It can be hard to make, but the flavour justifies the effort for this Edmonton chef
Beer isn’t the only thing fermenting at Biera, a south Edmonton brewpub.
In a kitchen tucked behind a half-dozen gleaming stainless steel tanks of ale and lager, head chef Christine Sandford (Culinary Arts ’07) has set up a serious sourdough bread baking operation. Like the making of a perfect pint, it’s a product of patience, persistence and passion. That is, it’s just as much work, but she’s motivated by flavour and quality she feels can’t be achieved in any other way.
Sourdough results from a combination of yeast and bacteria that gives it that distinctive and pleasing sour taste. Sandford has been enamoured of the process ever since being exposed to it in top restaurants in Belgium, where she honed her skills postgraduation.
“I really got inspired. I realized how much labour was involved in making true sourdough.”
What worked in Europe, however, wasn’t reliable in Edmonton.
Soon after returning to Canada about four years ago, Sandford began her own starter: flour, water, and a combination of yeast and bacteria that settle into the mix from the air.
She used the same stuff to get a dough made of spelt, organic whole wheat and white flour fermenting at Biera, where she signed on as head chef before it opened in summer 2017.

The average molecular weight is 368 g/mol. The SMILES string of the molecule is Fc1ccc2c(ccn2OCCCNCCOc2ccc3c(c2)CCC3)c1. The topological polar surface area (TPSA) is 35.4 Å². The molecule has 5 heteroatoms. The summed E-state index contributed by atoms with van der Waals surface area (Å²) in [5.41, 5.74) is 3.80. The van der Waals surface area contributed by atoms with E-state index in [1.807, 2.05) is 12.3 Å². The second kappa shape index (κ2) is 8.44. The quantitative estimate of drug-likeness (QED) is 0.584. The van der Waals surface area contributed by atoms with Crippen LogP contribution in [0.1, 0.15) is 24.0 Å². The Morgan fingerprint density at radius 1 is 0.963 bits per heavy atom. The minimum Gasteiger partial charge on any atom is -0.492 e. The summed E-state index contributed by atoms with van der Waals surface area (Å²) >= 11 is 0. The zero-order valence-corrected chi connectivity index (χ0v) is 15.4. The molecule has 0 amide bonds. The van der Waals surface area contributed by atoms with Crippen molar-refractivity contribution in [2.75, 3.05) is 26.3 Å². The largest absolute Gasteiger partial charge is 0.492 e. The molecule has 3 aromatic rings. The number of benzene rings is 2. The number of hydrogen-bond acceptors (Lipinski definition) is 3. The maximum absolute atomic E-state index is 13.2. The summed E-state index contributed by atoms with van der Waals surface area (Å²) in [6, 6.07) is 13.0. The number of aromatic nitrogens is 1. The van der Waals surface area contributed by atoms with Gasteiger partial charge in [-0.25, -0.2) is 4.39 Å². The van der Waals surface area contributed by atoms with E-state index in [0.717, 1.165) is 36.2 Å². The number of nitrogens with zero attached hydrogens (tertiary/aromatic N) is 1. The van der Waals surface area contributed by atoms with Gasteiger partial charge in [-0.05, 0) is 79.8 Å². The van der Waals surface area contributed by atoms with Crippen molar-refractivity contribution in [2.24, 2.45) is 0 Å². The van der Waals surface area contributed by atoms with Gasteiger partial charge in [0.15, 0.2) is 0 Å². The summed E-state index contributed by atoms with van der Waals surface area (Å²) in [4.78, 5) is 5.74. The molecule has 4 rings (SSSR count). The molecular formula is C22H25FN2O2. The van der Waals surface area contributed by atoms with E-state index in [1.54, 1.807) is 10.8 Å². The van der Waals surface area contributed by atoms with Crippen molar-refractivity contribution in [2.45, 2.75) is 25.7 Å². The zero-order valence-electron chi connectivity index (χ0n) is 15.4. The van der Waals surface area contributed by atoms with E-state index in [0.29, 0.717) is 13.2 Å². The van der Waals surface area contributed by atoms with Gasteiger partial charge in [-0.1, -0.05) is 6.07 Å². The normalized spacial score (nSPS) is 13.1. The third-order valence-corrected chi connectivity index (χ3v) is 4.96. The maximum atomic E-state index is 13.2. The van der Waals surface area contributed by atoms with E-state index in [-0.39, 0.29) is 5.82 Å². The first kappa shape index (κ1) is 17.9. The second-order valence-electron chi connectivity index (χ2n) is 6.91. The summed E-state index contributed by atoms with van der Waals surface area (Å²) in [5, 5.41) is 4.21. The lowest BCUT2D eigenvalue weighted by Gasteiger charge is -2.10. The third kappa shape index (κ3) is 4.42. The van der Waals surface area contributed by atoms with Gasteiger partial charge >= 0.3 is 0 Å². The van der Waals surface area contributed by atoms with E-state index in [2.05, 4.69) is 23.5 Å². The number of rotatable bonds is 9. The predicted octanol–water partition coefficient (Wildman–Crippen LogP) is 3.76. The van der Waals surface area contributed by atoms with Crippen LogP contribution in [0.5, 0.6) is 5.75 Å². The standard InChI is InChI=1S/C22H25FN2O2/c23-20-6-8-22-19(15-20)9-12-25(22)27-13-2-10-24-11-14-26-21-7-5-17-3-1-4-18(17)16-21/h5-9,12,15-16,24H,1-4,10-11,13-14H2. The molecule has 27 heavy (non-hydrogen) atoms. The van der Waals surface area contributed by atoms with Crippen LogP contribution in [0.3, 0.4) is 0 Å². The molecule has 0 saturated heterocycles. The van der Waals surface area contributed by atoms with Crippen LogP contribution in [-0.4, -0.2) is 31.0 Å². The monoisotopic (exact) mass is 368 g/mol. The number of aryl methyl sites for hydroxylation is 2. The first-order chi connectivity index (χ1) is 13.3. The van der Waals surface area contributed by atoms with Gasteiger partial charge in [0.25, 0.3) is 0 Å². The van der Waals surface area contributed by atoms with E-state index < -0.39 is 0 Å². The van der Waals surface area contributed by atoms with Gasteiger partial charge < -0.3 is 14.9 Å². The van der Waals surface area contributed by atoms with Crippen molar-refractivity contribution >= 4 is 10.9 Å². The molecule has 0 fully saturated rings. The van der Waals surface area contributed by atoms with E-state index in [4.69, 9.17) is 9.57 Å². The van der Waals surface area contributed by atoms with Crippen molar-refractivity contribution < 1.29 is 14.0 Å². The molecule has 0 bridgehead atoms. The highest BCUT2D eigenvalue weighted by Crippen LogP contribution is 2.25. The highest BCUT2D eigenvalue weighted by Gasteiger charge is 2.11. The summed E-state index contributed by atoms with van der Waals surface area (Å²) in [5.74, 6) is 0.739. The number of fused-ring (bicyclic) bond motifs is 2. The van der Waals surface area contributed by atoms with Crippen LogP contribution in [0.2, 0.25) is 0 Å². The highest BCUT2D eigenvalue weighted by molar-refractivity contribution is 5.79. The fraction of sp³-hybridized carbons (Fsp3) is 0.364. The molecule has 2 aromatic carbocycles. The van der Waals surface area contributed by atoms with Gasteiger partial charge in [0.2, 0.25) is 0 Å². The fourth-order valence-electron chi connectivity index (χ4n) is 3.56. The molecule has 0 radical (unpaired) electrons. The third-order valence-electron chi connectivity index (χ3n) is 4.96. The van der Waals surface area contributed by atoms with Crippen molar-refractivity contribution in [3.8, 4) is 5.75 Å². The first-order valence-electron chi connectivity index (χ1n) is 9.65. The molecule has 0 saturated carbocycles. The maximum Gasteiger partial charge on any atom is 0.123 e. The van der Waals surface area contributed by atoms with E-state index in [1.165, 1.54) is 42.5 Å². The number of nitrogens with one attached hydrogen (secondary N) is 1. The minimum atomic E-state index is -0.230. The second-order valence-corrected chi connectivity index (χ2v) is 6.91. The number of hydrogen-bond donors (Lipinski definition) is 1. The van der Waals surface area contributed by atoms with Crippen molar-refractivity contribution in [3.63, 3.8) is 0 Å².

What worked in Europe wasn't reliable in Edmonton.
But the starter surprised her by acting differently in the brewpub than it would have in Belgium (or even in her own kitchen).
“That’s kind of the beauty and pain of using wild yeast,” says Sandford. “We probably had a week where none of the loaves worked out,” she adds, recalling challenges that included the dry Edmonton air.
“It was good for us to go through that because now we can fix things.”
Today, Sandford actually checks the weather before starting her batches, often adding extra water to compensate for low humidity. She’s worked out a routine of stretching and folding to make the dough “billowy” and had custom proofing baskets made to shape rising loaves. There’s a schedule for feeding the starter every 12 hours – filtered water and organic flour only – even on days off.
“It’s so picky,” Sandford says of her sourdough. She knows it’s ready for baking by feel.
Sandford has also taken advantage of her unique working environment, developing a process to use spent grains from the brewery. They contribute hints of nut and coffee but can deflate the dough if added at the wrong time and can also add unwanted moisture. The ingredient has increased her interest in the brewing process, and Biera’s brewing crew has been happy to accommodate Sandford’s self-confessed “nerdy” nature.
Back in Belgium, a country renowned for brewing, “I became a total beer snob,” she says. No prizes for guessing Sandford’s favourite style: “I’m a real sucker for the sour beers.”
This article appears in the spring 2018 issue of techlife magazine.